Teaching staff: Andrea Appella
Module code: 7FFLA576
Credit level: 7
Credit value: 20
Semester 2 (spring)
Semester 2 (spring)
Given the cultural and economic significance of the music industry, music copyright issues are arguably the most pressing of the day in contemporary intellectual property law. This module concerns the music industry and copyright law in the digital age. By 1999, the music industry had endured a period of growth that had endured for the best of a quarter of a century. However since the late 1990s, profits have reportedly been in sharp decline. Some would have us believe that online piracy is responsible for this downturn. However, more nuanced explanations would suggest that there are other factors at play that need to be considered. The music trade media and law journals have in recent times become like a battlefield for music ideology, brought on directly and indirectly by the disruptive technology of digitisation and the Internet. In order to understand the nature of this disruption, we will examine: the historical development of the traditional music industry and its value chain and the rights that underpinned this value chain: and how these rights have been challenged and the legal responses and strategies employed to combat these challenges. In examining these claims we will focus on key turning points for the music industry, namely:
1. MP3 and Napster
The development of music files in MP3 format effectively marked the death knell for physical media distribution of music, CDs and served to introduce new enterprises and competitors to the music industry. Prior to the advent of Napster the music industry had experienced online piracy, but not on the scale represented by Napster. The profitability of the music industry is largely based on exclusive rights of distribution and what Napster served to do was to wrest this control from the music industry in a manner that threatened the very core of the music industry’s value chain. The music industry’s legal response to Napster and similar services will be examined through the case law as it sought to control this disruption and protect its interests.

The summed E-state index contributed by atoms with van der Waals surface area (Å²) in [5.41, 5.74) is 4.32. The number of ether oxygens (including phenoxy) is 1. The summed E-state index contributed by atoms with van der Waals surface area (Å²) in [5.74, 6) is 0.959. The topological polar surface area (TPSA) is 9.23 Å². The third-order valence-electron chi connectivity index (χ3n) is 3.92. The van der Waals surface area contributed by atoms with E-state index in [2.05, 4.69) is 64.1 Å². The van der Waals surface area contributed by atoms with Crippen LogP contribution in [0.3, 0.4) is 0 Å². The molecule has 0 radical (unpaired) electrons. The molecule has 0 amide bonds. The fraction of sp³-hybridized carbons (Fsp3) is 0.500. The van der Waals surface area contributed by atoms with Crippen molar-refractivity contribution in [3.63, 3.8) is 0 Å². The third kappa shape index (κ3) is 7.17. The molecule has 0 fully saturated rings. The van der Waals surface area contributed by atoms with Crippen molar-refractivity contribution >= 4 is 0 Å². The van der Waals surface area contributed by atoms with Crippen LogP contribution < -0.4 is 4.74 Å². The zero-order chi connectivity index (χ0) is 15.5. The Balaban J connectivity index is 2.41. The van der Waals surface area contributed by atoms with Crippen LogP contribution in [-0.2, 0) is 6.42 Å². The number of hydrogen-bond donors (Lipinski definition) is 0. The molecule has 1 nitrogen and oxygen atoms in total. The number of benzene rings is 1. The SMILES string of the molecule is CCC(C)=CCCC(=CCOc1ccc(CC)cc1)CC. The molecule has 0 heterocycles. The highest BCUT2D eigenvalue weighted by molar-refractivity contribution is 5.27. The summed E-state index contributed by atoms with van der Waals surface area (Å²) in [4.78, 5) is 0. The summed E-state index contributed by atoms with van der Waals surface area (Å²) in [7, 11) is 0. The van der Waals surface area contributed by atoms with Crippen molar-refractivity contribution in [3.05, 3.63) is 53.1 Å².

With CD sales peaking towards the end of the century, the launch of the Apple Inc. owned iTunes online music service in 2003, has been said to have singlehandedly rescued the music industry and led to the development of the online music market. The music industry having attempted to curtail the potential of technology to disrupt its interests sought to establish alliances with Apple amongst others to utilise the same technological innovation for distribution and copying of music but to make it subordinate to its own interests.
Streaming services such as Spotify raise issues such as the shift from ownership of music to access to music, as consumers change their music consumption preferences. This change has served to highlight record label business practices and artist contracts as artists and songwriters seek fairer distribution of revenues from these services. For some artists and songwriters, streaming represents the final nail in the coffin. Whereas record companies are beginning to feel that the record industry is on the road to recovery as revenues grow. This is a constantly changing dynamic as new services move into the streaming environment.
The underlying aim of this course is to examine the effect of the Internet and digitisation on the music industry through the lenses of the actors involved, in particular artists, songwriters, publishing companies and record companies. By music industry, what we will see is that there are really three distinct yet closely related areas of the music industry. First, there is the recorded music industry, which is largely dedicated to the distribution of music to consumers. Second, the music licensing industry, which is focused on licensing music to end users and consumers. Finally, there is the live music industry, which is focused on the promotion and production of live music tours and concerts. The focus will be on the first two aforementioned areas.
We will not only look at the disruptive technologies and the legal responses to them, but we will also examine recording agreements, many of which were in place before the Internet and streaming services existed. Attention will be paid to the copyright aspects of these agreements, but in particular we will look at the construction of contracts that has generated contention between artists and record companies concerning the payment of royalties accrued from streaming services. As revenues have diminished across the music industry, we will highlight how revenue streams have been sought from other avenues, such as the growing trend for record companies to seek so-called 360-degree deals with recording artists. In regards to songwriters we will explore the potential import to them of specific legislation, namely, The Copyright and Rights in Performances (Personal Copies for Private Use) Regulations 2014.
Teaching staff: Professor Kevin Madders
Semester 1 (autumn)